What are XRD Analysis, Its Applications, and Advantages

XRD analysis

X-ray diffraction, or XRD analysis, is a method used to study the atomic or molecular structure of materials. It is non-destructive and operates most efficiently with materials that are fully or partially crystalline.

The technique is also referred to as x-ray powder diffraction because the substance being examined is usually finely ground to a uniform state. Diffraction happens as the light bends slightly when it moves around the edge of an object or meets an obstruction or aperture.

The degree to which it happens depends on the relative size of the wavelength compared to the size of the barrier or the opening it meets.

How does XRD work?

X-rays are a type of electromagnetic radiation, including wavelengths that can be measured in nanometres (a nanometre is equivalent to one billionth of a meter). As monochromatic x-rays are dispersed from a material with a structure on this scale, they cause interference.

This results in a trend of lower and higher severity due to positive and disruptive interference under Bragg’s law. With crystalline substances, the pattern produces three-dimensional diffraction shavings in response to x-ray wavelengths, such as plane spacing in a crystal lattice.

This method is known as constructive interference and is used as a tool for the study of crystal structures and atomic spacing.

Both diffraction methods begin with the emission of x-rays from the cathode tube or rotating target, which is then concentrated in the sample. By collecting the diffracted x-rays, you can analyze the sample’s structure. This is possible because each mineral has its own special set of d-spaces.

D-spaces are distances between atom planes that cause diffraction peaks. There are common reference patterns for d-spacing, which serve as a comparison when XRD is used to classify the structure of the sample substance. The way x-rays show the atomic structure of crystals is based on the law of Bragg.

Applications of XRD

X-ray diffraction powder is most commonly used for the detection of unknown crystalline materials (e.g. minerals, inorganic compounds). The determination of unknown solids is important to studies in geology, environmental sciences, material sciences, engineering, and biology.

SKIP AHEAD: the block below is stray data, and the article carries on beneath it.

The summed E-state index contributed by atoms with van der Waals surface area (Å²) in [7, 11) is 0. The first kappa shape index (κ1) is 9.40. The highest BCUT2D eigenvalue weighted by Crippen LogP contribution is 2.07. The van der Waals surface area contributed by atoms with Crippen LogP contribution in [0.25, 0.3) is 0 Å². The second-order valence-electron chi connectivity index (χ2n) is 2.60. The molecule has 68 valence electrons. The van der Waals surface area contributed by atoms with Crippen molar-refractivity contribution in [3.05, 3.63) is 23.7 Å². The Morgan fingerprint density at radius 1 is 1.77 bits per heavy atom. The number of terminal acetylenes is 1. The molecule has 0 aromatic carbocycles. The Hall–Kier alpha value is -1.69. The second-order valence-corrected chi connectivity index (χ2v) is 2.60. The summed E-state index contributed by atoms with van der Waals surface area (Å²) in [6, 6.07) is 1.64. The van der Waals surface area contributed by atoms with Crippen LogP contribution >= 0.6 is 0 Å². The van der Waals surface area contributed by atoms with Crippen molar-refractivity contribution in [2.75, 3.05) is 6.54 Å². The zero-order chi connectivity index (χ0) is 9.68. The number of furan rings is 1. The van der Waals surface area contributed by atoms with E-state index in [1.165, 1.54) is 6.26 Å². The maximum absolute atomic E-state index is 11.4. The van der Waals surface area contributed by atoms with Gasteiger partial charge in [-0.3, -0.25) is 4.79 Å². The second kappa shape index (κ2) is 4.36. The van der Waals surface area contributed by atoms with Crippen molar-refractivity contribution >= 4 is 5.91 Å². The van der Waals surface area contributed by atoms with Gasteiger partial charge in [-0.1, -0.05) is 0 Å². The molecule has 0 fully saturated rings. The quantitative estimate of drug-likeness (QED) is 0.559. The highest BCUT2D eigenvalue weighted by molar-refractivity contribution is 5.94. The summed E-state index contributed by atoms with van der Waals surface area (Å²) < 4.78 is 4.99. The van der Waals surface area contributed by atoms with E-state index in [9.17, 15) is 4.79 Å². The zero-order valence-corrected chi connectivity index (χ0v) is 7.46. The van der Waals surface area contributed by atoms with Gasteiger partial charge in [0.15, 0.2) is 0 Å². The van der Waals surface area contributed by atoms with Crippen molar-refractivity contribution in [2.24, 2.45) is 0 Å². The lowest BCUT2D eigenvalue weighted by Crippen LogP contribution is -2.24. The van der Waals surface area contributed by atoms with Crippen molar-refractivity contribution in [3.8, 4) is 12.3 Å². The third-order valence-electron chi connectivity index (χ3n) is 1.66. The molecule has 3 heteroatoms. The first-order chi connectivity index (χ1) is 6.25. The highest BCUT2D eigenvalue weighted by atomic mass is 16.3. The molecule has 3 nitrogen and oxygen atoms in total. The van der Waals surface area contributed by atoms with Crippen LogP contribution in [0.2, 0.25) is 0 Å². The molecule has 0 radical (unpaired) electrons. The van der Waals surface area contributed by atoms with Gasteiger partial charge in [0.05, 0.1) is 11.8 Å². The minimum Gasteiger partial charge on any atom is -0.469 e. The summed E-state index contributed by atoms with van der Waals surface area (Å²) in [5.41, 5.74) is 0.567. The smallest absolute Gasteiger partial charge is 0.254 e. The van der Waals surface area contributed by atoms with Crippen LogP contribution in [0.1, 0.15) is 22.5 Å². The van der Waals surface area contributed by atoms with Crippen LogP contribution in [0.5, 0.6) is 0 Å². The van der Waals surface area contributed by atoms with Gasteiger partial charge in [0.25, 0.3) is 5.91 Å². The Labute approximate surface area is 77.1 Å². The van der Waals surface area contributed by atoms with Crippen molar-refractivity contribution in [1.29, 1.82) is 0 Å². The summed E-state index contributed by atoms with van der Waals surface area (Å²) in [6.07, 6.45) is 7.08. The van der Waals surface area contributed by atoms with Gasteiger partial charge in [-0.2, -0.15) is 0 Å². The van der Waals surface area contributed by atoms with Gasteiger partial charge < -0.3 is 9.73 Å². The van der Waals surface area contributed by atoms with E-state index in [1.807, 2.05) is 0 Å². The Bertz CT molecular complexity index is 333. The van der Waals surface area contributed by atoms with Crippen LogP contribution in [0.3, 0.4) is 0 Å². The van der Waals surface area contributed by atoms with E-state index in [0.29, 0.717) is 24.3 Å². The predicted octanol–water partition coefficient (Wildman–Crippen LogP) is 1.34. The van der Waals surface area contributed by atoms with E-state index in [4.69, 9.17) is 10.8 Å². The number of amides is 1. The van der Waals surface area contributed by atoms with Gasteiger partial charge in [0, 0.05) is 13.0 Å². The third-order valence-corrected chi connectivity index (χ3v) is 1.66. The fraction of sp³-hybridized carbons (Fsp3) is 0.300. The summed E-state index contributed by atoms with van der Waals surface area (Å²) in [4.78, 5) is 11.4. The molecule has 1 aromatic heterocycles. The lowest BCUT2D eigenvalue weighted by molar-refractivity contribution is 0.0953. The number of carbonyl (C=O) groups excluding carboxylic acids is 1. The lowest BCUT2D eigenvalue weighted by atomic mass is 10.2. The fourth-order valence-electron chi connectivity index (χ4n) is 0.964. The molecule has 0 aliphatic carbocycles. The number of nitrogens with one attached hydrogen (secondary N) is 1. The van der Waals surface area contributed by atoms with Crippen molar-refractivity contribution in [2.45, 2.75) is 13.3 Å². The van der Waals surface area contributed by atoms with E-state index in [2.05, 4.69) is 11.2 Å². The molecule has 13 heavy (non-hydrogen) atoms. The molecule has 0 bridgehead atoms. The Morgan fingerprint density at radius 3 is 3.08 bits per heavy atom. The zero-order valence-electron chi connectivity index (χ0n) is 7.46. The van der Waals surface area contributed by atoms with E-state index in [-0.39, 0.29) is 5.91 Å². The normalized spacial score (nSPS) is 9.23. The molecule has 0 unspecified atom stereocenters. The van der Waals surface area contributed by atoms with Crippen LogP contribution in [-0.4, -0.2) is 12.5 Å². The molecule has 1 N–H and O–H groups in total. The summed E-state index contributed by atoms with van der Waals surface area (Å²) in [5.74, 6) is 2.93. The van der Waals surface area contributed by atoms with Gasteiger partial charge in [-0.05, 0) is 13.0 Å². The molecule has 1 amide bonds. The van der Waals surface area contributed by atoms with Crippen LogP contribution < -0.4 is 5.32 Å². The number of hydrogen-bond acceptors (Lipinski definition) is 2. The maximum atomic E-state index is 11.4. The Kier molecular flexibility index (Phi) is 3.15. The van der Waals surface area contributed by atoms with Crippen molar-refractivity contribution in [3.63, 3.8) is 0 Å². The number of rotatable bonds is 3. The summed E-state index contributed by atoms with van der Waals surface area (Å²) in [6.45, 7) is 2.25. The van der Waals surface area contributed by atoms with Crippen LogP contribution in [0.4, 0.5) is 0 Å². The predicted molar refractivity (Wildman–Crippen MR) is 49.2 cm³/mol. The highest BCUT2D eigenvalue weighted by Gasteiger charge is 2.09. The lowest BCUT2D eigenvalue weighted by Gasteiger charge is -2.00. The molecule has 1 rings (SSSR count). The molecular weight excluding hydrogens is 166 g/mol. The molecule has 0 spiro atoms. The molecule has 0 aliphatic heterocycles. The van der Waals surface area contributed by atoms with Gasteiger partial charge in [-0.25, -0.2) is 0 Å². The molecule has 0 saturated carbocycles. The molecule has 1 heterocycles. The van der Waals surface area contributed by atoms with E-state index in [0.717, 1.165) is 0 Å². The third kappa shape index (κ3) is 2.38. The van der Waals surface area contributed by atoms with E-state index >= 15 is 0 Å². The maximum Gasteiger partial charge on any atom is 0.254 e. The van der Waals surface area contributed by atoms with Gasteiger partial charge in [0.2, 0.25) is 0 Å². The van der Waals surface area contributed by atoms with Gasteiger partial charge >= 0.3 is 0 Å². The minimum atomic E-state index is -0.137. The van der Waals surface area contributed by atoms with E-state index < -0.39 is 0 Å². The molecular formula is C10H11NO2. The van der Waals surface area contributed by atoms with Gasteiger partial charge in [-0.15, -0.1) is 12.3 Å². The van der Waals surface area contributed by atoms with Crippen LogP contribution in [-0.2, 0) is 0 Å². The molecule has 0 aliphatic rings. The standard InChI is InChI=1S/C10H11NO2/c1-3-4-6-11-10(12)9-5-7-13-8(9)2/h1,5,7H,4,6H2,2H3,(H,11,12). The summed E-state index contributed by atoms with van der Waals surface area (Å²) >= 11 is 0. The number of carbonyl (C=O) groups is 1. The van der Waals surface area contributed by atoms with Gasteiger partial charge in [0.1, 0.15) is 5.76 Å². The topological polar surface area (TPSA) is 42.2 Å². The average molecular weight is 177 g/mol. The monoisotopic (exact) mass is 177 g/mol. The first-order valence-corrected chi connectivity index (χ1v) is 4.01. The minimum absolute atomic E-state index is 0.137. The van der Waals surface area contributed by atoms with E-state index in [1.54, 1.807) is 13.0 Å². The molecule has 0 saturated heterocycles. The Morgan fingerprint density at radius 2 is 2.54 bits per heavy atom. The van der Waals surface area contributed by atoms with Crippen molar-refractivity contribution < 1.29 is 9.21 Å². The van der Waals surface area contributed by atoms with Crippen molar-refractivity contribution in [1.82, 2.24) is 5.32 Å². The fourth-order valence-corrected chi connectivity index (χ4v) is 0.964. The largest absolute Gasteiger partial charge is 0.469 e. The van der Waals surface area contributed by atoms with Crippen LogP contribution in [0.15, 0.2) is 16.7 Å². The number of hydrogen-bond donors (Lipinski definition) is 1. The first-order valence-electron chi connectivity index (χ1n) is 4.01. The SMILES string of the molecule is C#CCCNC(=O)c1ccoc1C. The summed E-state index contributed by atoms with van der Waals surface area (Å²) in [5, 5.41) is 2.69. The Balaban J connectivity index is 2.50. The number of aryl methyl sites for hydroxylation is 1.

Other implementations shall include:

  • Characterization of crystalline materials
  • Identification of fine-grained minerals such as clays and mixed-layer clays that are difficult to assess optically
  • Determination of the cell dimensions of the device
  • Measurement of the purity of samples

Using advanced methods, XRD can be used to:

  • Determine crystal structures using Rietveld refining
  • Determine the modal quantity of minerals (quantitative analysis)
  • Characterize thin film samples by:
  1. Determining the lattice mismatch between film and substrate and inferring stress and strain
  2. Determining the dislocation density and consistency of the film by calculating the rocking curve
  3. Measurement of superlattices in multilayer epitaxial structures
  4. Determining the thickness, roughness, and density of the film using X-ray reflectivity gauge measurements
  • Make textural measurements, such as grain orientation, in a polycrystalline sample.

Advantages and Limitations:


  • The strong and rapid technique (< 20 min) for the detection of unknown minerals
  • In most cases, it allows for an unequivocal determination of minerals
  • Minimum sample preparation is needed
  • XRD units are commonly available for use
  • The analysis of data is relatively straight forward


  • Homogeneous and single-phase material is best used to classify the unknown.
  • Must have access to a regular inorganic compound reference file (d-spacings, hkls)
  • Needs tenths of a gram of material to be ground into a powder.
  • For mixed materials, the detection limit is ~ 2% of the sample.
  • For unit cell determinations, indexing patterns for non-isometric crystal systems is difficult.
  • Peak overlay can occur and worsen due to high angle ‘reflections’

Industrial Applications:

Several industries and disciplines use XRD analysis as a valuable instrument for calculation and analysis:

1. Pharmaceuticals: In the pharmaceutical industry, XRD will clearly describe and define the structure of the products. It enables chemists and scientists to determine precisely the parameters of the crystal structures of pharmaceuticals.

Where multiple component formulations are available, XRD can calculate the actual percentages in the samples. It is a primary method of research at all levels of drug production.

2. Technology of Forensics: In forensic science, the primary application of XRD is to identify very tiny quantities of substances in trace analysis. These substances may include loose powdered materials, hair, bits of glass, flakes of paint, or stains.

3. Microelectronics: The microelectronics industry uses single-crystal substrates such as silicon and gallium arsenide to manufacture integrated circuits. XRD characterizes these compounds for use, recognizing any flaws within the crystal.

4. Glass:  In the production of glass, XRD may detect tiny crystals that can cause defects in the production of bulk glass. It also allows manufacturers to calculate crystalline coatings for use in textures.

5. Geological knowledge: In geological applications, XRD is an integral method for mineral exploration to the degree that it has helped revolutionize geological sciences.